In the re-fuelling era cars are lighter and more responsive not being laden with fuek for the race distance. The current formula will go done as one of the most artificial and boring eras ever. – Just ask a driver! Let’s not forget why men went racing tin the first place for the thrill of racing, today they race in a “straitjacket” to protect the tyres. – Completely wrong in concept, and actually can be seen to be less exciting than previous eras.

      3. Jim:) says:

        All this talk about refuelling bringing back exciting racing is missing the point,

        All that used to happen was the car that could stay out and do a longer stint, would jump his rival 9 times out of 10.

        When will the sport get it in to its head that I having a million pit stops dose not make a race exciting, Having cars and drivers who can battle for position on the track makes racing exciting ,

      4. JCA says:

        Iirc, the theory was that with refueling and hard tyres, all the cars would be sprinting flat out. The fastest car in the quali would then also be the fastest in the race, so lights to flag victories would be more prevalent.

        With no refueling on soft tyres, the cars are much heavier at the start, so some cars could be better on heavy fuel than the pole sitter. The soft tyres would also favour cars that are kind to their tyres, thus not so good in quali trim, as they create less heat in the tyres on short runs. So, in theory, you would have faster race cars behind slower race cars (that are faster quali cars), thus creating overtaking.

        You would also get cars with vastly different levels of grip, as the different tyre stint lengths work out, getting yet more overtakes.

        You then have to make more strategic decisions, making it easier to make mistakes.

        Of course, if you get a car that is comfortably faster in both quali and race trim, as in most of 2011 and the second half of 2013, it renders this choise moot.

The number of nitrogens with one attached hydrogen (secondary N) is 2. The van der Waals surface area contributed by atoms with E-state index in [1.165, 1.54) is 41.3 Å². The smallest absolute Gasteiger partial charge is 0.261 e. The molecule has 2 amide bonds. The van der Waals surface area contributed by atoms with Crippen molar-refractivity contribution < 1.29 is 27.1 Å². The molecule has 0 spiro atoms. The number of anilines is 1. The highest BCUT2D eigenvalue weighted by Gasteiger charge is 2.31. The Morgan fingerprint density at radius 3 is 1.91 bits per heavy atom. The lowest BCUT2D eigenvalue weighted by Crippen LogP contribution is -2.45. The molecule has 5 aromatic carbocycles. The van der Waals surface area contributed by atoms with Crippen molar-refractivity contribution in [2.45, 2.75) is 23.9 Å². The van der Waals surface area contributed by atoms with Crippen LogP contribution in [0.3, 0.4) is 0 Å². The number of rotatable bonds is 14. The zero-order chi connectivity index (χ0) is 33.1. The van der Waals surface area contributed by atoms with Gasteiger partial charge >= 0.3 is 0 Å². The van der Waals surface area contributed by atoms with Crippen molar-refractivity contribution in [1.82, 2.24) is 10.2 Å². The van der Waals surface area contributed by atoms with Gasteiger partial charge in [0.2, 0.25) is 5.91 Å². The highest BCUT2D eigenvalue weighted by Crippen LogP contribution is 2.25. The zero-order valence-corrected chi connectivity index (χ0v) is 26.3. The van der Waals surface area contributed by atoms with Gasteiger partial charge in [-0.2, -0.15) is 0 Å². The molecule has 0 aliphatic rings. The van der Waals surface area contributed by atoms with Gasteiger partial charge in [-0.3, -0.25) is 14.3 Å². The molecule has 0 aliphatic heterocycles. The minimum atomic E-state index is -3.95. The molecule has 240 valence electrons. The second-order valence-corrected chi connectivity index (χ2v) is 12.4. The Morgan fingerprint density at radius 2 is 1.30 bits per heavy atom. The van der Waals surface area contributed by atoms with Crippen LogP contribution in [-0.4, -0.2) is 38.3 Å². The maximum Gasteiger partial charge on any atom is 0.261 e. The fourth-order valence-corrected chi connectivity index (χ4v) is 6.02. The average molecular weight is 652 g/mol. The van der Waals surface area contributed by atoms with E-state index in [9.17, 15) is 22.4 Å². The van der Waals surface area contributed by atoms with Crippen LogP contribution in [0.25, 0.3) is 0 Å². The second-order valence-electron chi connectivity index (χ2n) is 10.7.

2. J.Danek says:

      “…by allowing drivers to push and overtake.” <— |
      aren't they still pushing and overtaking, just not as aggressively (in absolute terms) as if they had non-wearing/non-degrading tires like you seem to think they should use?

    3. Nadeem says:

      It’s partly the teams fault so scared of asking drivers to push. They even asked drivers to conserve on hard tyre which could have done 2 race distances.

      Remember when we used to hear engineers saying to faster now it’s look after tyres you were 0.1 too fast. I do like what Pirelli have done for the sport, I don’t want to go back to the old style. However want tyres to wear out like old days and not so sensitive to temps. Used to be soft lasted 15 laps hard lasted all race but a lot slower. That’s why a it thought when the new tyres were coming into the sport.

    4. Craig D says:

      But without refuelling to add strategy, super hard tyres will lead to more similarly monotonous races as here. The real issue is not having close competition at the front; at least then they’d be some chance of a fight for the win even without any strategic options to try and outwit your opponents (like Kimi did in Australia this year). If the Red Bull wasn’t 1 second quicker (in Vettel’s hands) then the race could have been quite good and there was quite a bit of overtaking going on elsewhere, so it was possible to fight.

      But the idea that, on its own, super hard tyres will make better racing, I’m not sure about. It may be more ‘proper’ but it would just mean is Vettel will be able to pull out even bigger gaps (after all it’s no coincidence Vettel has dominated since new tyres have allowed to push harder for longer). The competition wouldn’t be more fierce by drivers not having to conserve portions of a tyre stint because everyone will be able to push as equally. And with the loss of mechanical not being a limiting factor, the horrid aero turbulence effect will dominate once more and be the major obstacle limiting overtaking. The irritations will just shift back to aerodynamics and track designs.

      I’m not in favour of conservation racing per se, but a degree of it does tend to produce more interesting races, and that’s because of the strategic element it creates.

      Hopefully the new engines and tech reset will spice things up. I think the cars need to be harder to drive too, maybe the turbos will provide that? It wouldn’t surprise me if one team dominates still but if it’s a Mercedes or Ferrari then perhaps people will be happy anyway?

    5. Clarks4WheelDrift says:

      The article is spot on ragarding the tyres and concerns over same strategies with concerns for the future.